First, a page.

In the three years since the world came closer to nuclear catastrophe than it had in years, North Korea’s place in the American and Japanese political consciousness has dissipated, with the response to the ongoing coronavirus pandemic taking center stage less than four months before the U.S. presidential election.
Although verbal threats of “fire and fury” and flights over or near Japan of missiles thought capable of carrying nuclear bombs as far as the continental U.S. have all but vanished, Pyongyang still retains its ever-growing and improving nuclear arsenal — something the North has gone out of its way to highlight.
On Sunday, North Korean state media said that the Central Military Commission, the body responsible for the development and implementation of the ruling party’s military and defense policies, had a day earlier discussed “further bolstering” the country’s “war deterrent,” an implicit reference to its nuclear weapons.
Meanwhile, both the North Korean regime and the White House have delivered mixed messages on the prospect of nuclear talks before the November U.S. presidential poll, raising questions over whether Kim and President Donald Trump are biding their time or kicking the can down the road.
The last time Trump and Kim met was just over a year ago, at the Demilitarized Zone between the two Koreas, in the wake of their failed second summit in Hanoi in February. The two leaders appeared at the time to have salvaged at least some of the momentum toward continuing nuclear talks. However, this was short-lived and high-level talks broke down again in October over Pyongyang’s complaint that Washington had “not discarded its old stance and attitude.”
Since then, top North Korean officials, including Kim’s powerful sister, Kim Yo Jong, have increasingly grown more blunt in their assessments that merely sitting down with the U.S., let alone holding another leaders’ summit, would be fruitless and possibly even detrimental to their position.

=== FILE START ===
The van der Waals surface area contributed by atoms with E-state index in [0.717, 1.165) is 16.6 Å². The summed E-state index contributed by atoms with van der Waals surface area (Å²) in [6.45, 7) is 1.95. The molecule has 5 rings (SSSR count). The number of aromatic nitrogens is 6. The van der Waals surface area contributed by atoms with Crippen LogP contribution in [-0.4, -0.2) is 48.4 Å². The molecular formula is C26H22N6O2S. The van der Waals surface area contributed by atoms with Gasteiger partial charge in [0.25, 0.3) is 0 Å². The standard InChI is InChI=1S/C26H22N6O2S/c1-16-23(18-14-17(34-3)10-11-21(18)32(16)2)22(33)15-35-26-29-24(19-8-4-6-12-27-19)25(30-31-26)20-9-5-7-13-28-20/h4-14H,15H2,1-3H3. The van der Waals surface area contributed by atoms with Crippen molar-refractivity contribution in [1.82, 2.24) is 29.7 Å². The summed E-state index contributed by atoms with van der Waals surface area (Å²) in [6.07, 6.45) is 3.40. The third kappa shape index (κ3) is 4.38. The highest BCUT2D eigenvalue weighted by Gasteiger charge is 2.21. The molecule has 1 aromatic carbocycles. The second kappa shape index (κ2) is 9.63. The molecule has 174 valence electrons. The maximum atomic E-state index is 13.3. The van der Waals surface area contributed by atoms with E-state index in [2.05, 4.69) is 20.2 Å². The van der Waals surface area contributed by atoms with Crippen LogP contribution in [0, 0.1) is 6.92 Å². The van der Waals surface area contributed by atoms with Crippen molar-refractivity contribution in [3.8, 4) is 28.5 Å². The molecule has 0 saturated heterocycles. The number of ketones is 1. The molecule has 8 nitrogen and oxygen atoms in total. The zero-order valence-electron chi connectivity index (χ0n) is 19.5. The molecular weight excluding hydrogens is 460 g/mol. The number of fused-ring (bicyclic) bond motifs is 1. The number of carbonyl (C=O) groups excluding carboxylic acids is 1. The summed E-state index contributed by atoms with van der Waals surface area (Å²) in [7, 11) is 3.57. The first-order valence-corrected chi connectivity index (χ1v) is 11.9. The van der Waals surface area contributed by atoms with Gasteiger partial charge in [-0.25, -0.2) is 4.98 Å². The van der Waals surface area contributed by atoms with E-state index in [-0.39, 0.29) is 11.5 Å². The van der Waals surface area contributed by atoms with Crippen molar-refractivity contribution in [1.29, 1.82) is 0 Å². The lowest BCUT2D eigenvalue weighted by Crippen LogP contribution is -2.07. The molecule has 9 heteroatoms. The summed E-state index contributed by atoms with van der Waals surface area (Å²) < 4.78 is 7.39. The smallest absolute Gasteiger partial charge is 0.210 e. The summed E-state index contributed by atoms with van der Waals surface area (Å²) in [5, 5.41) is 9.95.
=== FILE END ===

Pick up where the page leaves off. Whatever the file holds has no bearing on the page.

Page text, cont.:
“We have nothing to gain from a negotiation with the U.S., and we do not even harbor any expectation about it,” she said in a rambling statement carried by state media earlier this month that also took a thinly veiled jab at Trump — criticism the regime has been careful to avoid explicitly.
If a summit is held now, “it is too obvious that it will only be used as boring boasting coming from someone’s pride,” she said, apparently referring to the U.S. leader, who continues to claim that he brought the two countries back from the brink of nuclear conflict.
While Kim Yo Jong’s remarks stood out to North Korea watchers, other senior officials had taken a similar tack in the weeks before.
“Explicitly speaking once again, we have no intention to sit face to face” with the U.S., Kwon Jong Gun, director-general of the North Korean Foreign Ministry’s Department of U.S. Affairs, said this month.
His comments came just days after First Vice Foreign Minister Choe Son Hui, one of the top figures involved in negotiations with the U.S., lambasted “dreamers” for raising hopes of an “October surprise” — news just before the November election thought of as big enough to impact its result.
Nevertheless, the North has left the door to talks slightly ajar, with Kim Yo Jong even “questioning” her “personal opinion” that talks this year are unlikely.
“That’s because a surprise thing may still happen, depending upon the judgment and decision between the two top leaders,” she said.
Asked in an interview last week if he would again meet Kim, Trump said he believed the North Koreans “want to meet” and that a summit was not entirely out of the question.
“I would do it if I thought it was going to be helpful,” he said.
Such a meeting would require meticulous planning, and the limited window of time and chances of a payoff — not to mention the domestic issues Trump is currently grappling with — have prompted many observers to rule one out.
But Trump, who has seen his popularity plummet amid the pandemic and police brutality protests, could view a possible diplomatic breakthrough with Pyongyang as helping to revive his chances at re-election. According to a national poll conducted by Quinnipiac University from July 9 to 13, the U.S. president is down by 15 percentage points against his Democratic challenger, former Vice President Joe Biden.
“A fourth Trump-Kim meeting isn’t impossible,” said Leif-Eric Easley, a professor at Ewha University in Seoul. “Normally a U.S. president wouldn’t take such a gambit ahead of an election, but down in the polls, Trump has incentive to go ever further off script.”
Kim may also be amenable to a meeting, viewing a possible Trump loss as a closing window of opportunity.
“North Korea is capable of making reversible denuclearization steps in exchange for difficult-to-reverse sanctions relief and South Korean investment,” Easley said.